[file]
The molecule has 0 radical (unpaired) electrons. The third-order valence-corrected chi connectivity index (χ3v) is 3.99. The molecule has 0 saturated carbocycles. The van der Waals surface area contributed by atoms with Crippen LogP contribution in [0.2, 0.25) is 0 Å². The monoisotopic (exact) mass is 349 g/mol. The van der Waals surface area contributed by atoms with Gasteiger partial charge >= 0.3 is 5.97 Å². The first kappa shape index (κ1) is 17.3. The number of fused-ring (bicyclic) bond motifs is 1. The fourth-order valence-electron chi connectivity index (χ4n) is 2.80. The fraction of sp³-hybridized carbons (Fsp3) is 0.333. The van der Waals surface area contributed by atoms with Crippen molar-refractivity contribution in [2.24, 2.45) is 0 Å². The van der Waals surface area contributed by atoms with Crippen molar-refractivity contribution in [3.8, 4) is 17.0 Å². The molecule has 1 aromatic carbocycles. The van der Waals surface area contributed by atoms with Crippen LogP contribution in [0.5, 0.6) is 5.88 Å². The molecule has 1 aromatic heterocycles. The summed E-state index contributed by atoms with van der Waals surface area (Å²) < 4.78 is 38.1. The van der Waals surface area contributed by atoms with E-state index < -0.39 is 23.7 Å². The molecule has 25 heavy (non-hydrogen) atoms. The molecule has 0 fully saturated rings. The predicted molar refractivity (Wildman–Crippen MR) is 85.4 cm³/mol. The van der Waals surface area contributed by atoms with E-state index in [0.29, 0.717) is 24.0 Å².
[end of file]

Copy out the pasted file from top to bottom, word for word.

The molecule has 0 radical (unpaired) electrons. The third-order valence-corrected chi connectivity index (χ3v) is 3.99. The molecule has 0 saturated carbocycles. The van der Waals surface area contributed by atoms with Crippen LogP contribution in [0.2, 0.25) is 0 Å². The monoisotopic (exact) mass is 349 g/mol. The van der Waals surface area contributed by atoms with Gasteiger partial charge >= 0.3 is 5.97 Å². The first kappa shape index (κ1) is 17.3. The number of fused-ring (bicyclic) bond motifs is 1. The fourth-order valence-electron chi connectivity index (χ4n) is 2.80. The fraction of sp³-hybridized carbons (Fsp3) is 0.333. The van der Waals surface area contributed by atoms with Crippen molar-refractivity contribution in [2.24, 2.45) is 0 Å². The van der Waals surface area contributed by atoms with Crippen molar-refractivity contribution in [3.8, 4) is 17.0 Å². The molecule has 1 aromatic carbocycles. The van der Waals surface area contributed by atoms with Crippen LogP contribution in [0.5, 0.6) is 5.88 Å². The molecule has 1 aromatic heterocycles. The summed E-state index contributed by atoms with van der Waals surface area (Å²) < 4.78 is 38.1. The van der Waals surface area contributed by atoms with E-state index < -0.39 is 23.7 Å². The molecule has 25 heavy (non-hydrogen) atoms. The molecule has 0 fully saturated rings. The predicted molar refractivity (Wildman–Crippen MR) is 85.4 cm³/mol. The van der Waals surface area contributed by atoms with E-state index in [0.29, 0.717) is 24.0 Å².